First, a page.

The Public Provident Fund, or PPF, is predominantly a tax-saving instrument but wins on numerous aspects. While it has a definite lure for the risk-averse investor, it is a smart retirement vehicle that makes it a good consideration for any individual.
Here are 5 questions that are often asked of this instrument.
1) Is the return assured?
The return is most certainly assured but flexible, not fixed. The account holder is promised a return every year, though the exact figure fluctuates annually and is decided by the Reserve Bank of
. Initially it was fixed and was as high as 12% per annum. Over the years it got lowered to 8% and crept up a bit again. The returns are reset every fiscal year and are benchmarked against the 10-year government bond yield. From April 1, 2012, the rate was 8.8% per annum but got lowered to 8.7% per annum from April 1, 2013. This year the interest rate was left unchanged. India
2) How often is it compounded?
The interest on the PPF account is compounded annually, as against the National Savings Certificate where it is compounded half yearly.
Though the interest is compounded annually, the calculation is done every month. It is based on the lowest balance in the account between the end of the 5th and last day of the month. While the calculation is done every month, the money is credited to the account only at the end of the year.
If you are doing a lump sum investment into your PPF account, do it before April 5. That way you get the most benefit because your deposit will earn interest every single month. If you are investing in installments all through the year, it really does not make a significantly huge difference if you deposit the amount before or after the fifth day of the month. However, over the tenure of 15 years it would add up. So attempt to make the deposit before the 5th of the month. If you deposit it later, you will miss the interest you could have earned that month.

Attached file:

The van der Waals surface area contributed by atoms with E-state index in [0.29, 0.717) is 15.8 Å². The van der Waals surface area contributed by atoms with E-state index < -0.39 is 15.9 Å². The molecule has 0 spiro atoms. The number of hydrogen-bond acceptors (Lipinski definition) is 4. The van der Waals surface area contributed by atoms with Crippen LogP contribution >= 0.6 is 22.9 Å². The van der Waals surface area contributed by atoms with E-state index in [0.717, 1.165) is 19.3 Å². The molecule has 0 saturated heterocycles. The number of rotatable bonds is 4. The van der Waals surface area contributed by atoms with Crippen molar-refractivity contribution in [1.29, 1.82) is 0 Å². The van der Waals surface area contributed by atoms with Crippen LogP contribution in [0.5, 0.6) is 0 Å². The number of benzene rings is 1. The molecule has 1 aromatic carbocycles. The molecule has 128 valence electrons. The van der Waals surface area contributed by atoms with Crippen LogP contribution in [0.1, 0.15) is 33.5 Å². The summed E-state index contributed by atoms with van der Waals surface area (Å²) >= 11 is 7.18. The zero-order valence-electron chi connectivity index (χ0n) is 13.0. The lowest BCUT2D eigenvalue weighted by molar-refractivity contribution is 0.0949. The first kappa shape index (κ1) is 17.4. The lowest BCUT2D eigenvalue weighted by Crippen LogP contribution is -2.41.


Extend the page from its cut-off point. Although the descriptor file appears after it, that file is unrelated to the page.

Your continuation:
3) Who can open an account?
Only resident Indians are permitted to open a PPF account. Non-resident Indians are not eligible to open an account. However, a resident who becomes an NRI during the account’s tenure can continue prescribing to the PPF account though the money in this account is maintained strictly on a non-repatriation basis.
Only one account is permissible per individual. However, a guardian or parent can open an account for himself/herself as well as one for a minor.
Importantly, a PPF account cannot be held jointly though nominations are permissible. In fact, it is wise to do so. The nomination can be cancelled or updated by filing a fresh request.
4) What is the tax break?
This is the only exempt-exempt-exempt, or EEE, scheme available in
. This indicates that it is exempt from tax all the way. When you deposit money in the account, you get a tax exemption under Section 80C. The interest earned is also tax free. On maturity, the lump sum (interest earned + principal invested) is not taxable. India
The limit in a financial year is Rs 1 lakh under Section 80C. This is the limit whether you invest in your account and in any other PPF account where you are the guardian. The PPF limit is Rs 1 lakh for an individual, not per account basis.
5) Is it risky?
There is no chance of someone running away with your money. Or later on being told that there is no way your money can be returned to you. The PPF is a sovereign-backed instrument which means it is backed by the government. This is the highest security an investment can have and, therefore, the safest.
Moreover, investments in a PPF account cannot be attached under any court order with respect to any debt or liability of the account holder.
Source :: //www.moriningstar.in dated 20.05.14.//